Boston: 98.9 points/100 possessions (24th)
Atlanta: 102.4 points/100 possessions (14th)
Boston: 95.5 points/100 possessions (2nd)
Atlanta: 98.6 points/100 possessions (6th)
Probably Hawks Starters: Jeff Teague, Kirk Hinrich, Joe Johnson, Josh Smith, and a mystery big, the identity of which Larry Drew refuses to disclose because he is profoundly sneaky.
Injury Report: Ray Allen traveled with the Celtics but remains a question mark for game one. Al Horford is out. Zaza Pachulia is questionable, but beautiful, no matter what they say.
The Celtics face the (1958 NBA Champion) Hawks in a rematch of the 2008 first round series that inexplicably went six brutal games before the Celtics realized they were way better than the Hawks and crushed them in game seven. Four years down the road, the principles on each side of the ledger are effectively the same, although Al Horford and Ray Allen may both be on the sidelines as we tip off tonight and both teams are struggling with questions that have plagued them since they last tangled.
The Hawks still haven’t shown this era’s core is capable of taking down an elite opponent (Otis Smith’s Magic don’t count) and the Celtics may, like Georgia native and presumptive Hawks fan Jimmy Carter, go down as a one-termer if they’re unable to add a second title in the next two months. One of these things is a greater concern than the other, but both teams enter the playoffs looking to define themselves as something more than middle-seeds.
Most Celtics fans seem to regard this series as a warmup, with Boston fated to dispatch Atlanta and move onto the second round to take on the now-emotionally-crippled Bulls. This is what I expect to happen as well but as Derrick Rose and Iman Shumpert taught us yesterday, seasons change on bended knees, so the Celtics are best to come out crisp and vicious and end this series quickly.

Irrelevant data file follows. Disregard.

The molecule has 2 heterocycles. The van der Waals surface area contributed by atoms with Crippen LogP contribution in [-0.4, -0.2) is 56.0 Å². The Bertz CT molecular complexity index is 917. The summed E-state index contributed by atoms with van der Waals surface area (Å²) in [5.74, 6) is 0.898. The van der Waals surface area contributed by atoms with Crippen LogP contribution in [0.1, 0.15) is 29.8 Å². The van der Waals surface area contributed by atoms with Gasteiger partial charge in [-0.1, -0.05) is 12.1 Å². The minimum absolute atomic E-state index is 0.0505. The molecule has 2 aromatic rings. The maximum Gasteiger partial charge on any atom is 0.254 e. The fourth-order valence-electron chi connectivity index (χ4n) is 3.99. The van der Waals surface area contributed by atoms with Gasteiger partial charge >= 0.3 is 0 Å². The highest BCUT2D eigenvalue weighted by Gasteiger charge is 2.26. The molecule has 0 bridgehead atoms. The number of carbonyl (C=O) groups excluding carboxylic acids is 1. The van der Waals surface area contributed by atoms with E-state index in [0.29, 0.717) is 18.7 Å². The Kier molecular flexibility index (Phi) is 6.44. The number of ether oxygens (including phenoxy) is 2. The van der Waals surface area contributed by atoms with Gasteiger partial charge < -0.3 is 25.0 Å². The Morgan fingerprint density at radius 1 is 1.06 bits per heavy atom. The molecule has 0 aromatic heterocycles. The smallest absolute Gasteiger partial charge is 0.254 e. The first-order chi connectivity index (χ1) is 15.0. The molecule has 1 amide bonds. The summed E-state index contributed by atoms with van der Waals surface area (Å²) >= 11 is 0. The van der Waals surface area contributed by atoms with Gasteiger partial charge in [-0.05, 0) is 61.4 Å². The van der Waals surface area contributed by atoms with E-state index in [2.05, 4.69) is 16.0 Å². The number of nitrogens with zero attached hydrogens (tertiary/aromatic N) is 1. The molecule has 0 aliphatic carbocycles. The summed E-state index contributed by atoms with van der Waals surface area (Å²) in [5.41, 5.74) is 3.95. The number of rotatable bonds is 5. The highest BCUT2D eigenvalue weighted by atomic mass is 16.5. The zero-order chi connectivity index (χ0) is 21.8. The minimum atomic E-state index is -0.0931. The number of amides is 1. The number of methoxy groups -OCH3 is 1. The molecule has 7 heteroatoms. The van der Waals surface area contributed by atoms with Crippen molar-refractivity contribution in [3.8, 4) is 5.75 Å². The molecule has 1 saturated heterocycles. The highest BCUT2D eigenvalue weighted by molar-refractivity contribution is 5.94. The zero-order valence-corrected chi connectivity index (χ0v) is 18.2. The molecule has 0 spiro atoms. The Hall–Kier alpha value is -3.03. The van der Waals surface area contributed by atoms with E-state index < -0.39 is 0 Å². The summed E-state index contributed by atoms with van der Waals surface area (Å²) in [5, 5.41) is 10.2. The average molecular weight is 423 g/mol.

Problem is, that may not be so easy.
Even more than the Celtics, the Hawks are here for the slow jams. They were the eighth slowest team in the league this season (Boston was ninth) and a top-6 defense so this is gonna be a grinder of a series. Halfcourt execution is critical on the offensive end for both teams and turnovers that lead to easy points could decide games. These are areas the Celtics are traditionally vulnerable, although they’ve proven capable of reducing their turnover numbers in playoff years past.
This first game should be a feeling out process. What exactly will Drew do with his damaged frontline and which matchups will Doc Rivers try and exploit? If there’s anything to watch tonight, it’s what kinds of shots are both teams getting. If the Celtics are able to force the Hawks into long jumpers by Johnson and Smith, and keep Teague contained to the perimeter, they’ll win easily. On the other hand if they don’t force the issue and attack the basket, via KG in the post, Pierce and Rondo off the dribble and Bradley cutting baseline, they could struggle to score. The best shot, however good we all feel about it, will usually not be a Brandon Bass jumper. Especially early in the shot clock.
Another assumption is that we’re headed for a rough series. Consider these morning quotes:
Joe Johnson: “We are down a few bigs so that means us guards and forwards, our play has to get a little nasty.”
A tough, physical game that Boston ekes out down the stretch.
Boston 85 Atlanta 79